Image credit: GrowNYC
Earlier today I posted about a composting "shuttle" service that collects food scraps in and around the Triangle area of North Carolina, and returns them to homeowners as finished compost. While the idea has undoubted appeal to those without the time, space or disposition to compost themselves, one commenter was concerned about the energy footprint of hauling food scraps. Given that bike-powered compost collection is limited in capacity, another solution is to offer centralized drop-off points where land-less households can take their food scraps for more efficient collection.
One scheme in NYC is doing just that, and it's recent expansion seems to have been a resounding success.Back in March of this year, Grow NYC's Compost at Greenmarket program expanded its pilot collection of food scraps to 11 greenmarkets across the city. Given that a full 17% of New York's waste stream is food scraps, composting could make a significant difference to reducing waste, improving soil fertility, and cutting back on methane emissions from landfill.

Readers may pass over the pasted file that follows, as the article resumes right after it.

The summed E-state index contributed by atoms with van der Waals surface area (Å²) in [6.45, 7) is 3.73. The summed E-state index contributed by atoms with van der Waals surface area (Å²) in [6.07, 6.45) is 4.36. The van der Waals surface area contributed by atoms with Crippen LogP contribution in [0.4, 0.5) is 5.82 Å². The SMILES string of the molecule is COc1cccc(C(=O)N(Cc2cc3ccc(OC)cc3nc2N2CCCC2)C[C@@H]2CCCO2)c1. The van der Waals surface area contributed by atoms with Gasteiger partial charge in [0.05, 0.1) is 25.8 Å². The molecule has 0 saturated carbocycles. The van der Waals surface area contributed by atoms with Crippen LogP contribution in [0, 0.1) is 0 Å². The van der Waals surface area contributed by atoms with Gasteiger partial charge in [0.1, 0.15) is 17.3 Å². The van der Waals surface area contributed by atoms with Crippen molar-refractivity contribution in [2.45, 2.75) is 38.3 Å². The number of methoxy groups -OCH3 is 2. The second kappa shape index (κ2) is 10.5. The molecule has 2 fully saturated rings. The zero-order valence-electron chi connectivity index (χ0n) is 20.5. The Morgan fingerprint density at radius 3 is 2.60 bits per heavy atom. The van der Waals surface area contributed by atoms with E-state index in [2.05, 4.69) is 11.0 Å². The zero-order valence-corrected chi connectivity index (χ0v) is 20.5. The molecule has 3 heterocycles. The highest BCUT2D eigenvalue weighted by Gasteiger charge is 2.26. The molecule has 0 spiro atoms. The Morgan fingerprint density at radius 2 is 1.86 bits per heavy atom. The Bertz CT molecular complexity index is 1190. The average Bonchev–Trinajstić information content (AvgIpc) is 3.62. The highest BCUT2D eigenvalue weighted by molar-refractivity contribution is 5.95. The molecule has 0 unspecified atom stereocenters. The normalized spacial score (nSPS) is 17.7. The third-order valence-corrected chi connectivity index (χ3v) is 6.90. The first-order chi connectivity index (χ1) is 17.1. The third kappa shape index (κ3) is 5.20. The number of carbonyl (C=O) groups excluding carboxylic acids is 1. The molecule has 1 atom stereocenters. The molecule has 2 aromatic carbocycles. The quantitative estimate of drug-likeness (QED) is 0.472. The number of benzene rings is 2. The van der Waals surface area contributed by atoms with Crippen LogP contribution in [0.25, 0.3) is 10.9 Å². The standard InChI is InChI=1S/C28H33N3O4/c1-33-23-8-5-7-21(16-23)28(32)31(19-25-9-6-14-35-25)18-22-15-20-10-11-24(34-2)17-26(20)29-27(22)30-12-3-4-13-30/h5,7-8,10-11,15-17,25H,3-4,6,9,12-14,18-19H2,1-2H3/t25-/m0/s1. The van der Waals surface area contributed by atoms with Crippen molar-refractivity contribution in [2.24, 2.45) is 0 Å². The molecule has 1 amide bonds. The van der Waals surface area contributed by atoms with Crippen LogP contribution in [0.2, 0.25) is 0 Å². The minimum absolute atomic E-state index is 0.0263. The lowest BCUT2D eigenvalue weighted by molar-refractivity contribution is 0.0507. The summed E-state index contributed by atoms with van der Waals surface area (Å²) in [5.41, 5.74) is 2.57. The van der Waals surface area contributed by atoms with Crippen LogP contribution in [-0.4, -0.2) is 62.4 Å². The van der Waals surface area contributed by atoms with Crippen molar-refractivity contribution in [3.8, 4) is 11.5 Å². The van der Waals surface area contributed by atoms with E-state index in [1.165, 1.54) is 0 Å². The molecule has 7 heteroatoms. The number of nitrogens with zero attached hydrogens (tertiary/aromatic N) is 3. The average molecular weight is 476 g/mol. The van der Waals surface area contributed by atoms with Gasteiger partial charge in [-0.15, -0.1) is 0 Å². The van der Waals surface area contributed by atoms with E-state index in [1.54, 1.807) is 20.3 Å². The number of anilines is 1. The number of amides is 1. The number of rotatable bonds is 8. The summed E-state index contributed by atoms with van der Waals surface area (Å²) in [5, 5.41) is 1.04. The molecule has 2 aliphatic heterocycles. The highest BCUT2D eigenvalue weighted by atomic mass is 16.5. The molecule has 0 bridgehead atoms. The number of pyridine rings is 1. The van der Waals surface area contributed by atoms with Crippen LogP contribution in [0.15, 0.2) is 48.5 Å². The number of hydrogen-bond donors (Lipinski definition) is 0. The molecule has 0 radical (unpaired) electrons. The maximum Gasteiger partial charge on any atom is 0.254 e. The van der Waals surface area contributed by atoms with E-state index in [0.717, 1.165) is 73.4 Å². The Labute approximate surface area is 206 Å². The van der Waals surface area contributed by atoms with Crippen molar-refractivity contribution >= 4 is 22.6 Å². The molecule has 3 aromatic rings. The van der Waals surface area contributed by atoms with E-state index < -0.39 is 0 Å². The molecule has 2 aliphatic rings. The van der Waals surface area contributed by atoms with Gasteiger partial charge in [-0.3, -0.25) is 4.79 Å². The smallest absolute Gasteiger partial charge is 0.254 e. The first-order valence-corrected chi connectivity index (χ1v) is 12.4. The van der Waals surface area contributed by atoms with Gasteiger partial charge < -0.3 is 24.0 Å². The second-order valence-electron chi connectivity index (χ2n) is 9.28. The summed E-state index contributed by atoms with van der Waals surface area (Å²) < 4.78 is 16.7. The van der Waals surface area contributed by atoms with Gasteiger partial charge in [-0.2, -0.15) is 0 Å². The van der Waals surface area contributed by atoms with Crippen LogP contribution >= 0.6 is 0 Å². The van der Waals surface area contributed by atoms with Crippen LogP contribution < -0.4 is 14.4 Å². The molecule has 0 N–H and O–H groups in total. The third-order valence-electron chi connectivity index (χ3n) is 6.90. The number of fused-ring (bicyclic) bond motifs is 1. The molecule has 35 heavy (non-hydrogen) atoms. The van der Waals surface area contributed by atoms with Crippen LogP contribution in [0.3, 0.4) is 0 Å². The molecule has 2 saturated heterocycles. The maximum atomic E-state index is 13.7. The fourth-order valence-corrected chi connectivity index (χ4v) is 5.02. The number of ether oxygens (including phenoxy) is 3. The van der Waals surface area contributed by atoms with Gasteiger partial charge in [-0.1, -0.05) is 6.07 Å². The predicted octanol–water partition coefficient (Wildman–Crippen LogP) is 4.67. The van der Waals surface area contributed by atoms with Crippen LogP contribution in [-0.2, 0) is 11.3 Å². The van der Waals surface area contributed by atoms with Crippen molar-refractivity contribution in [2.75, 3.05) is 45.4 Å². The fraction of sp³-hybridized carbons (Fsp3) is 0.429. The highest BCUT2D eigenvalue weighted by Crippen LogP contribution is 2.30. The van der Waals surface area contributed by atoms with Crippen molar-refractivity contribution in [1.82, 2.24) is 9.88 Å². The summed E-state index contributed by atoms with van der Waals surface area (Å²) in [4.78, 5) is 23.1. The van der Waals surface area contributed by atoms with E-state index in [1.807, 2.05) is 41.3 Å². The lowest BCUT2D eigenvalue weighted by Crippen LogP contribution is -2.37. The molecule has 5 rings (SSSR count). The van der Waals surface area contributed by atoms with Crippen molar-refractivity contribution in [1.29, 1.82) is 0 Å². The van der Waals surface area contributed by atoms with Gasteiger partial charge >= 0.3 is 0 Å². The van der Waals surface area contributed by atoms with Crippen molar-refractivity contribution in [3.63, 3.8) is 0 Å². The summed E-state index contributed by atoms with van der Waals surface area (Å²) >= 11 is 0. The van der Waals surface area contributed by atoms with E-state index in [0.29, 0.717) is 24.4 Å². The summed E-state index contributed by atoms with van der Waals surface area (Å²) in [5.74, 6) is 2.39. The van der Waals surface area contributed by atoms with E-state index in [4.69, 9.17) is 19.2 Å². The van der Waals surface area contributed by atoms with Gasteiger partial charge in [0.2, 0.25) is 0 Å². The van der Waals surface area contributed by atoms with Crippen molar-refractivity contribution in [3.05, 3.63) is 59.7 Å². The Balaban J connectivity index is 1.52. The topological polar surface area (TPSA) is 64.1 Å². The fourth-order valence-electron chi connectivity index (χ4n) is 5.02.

But how has the scheme fared?
As of this last weekend, Grow NYC collected 8,750 pounds of food scraps, taking the grand total to 172,851 pounds of food scraps that have been diverted from disposal since the scheme began. The scraps are collected and transported to a compost facility where they are converted into a fertile soil amendment for local farming projects and other uses.
Given the evident demand for the project, perhaps NYC will start to consider a San Francisco-style city-wide composting initiative. And then if we could get it running on solar power, the Big Apple could truly be green too.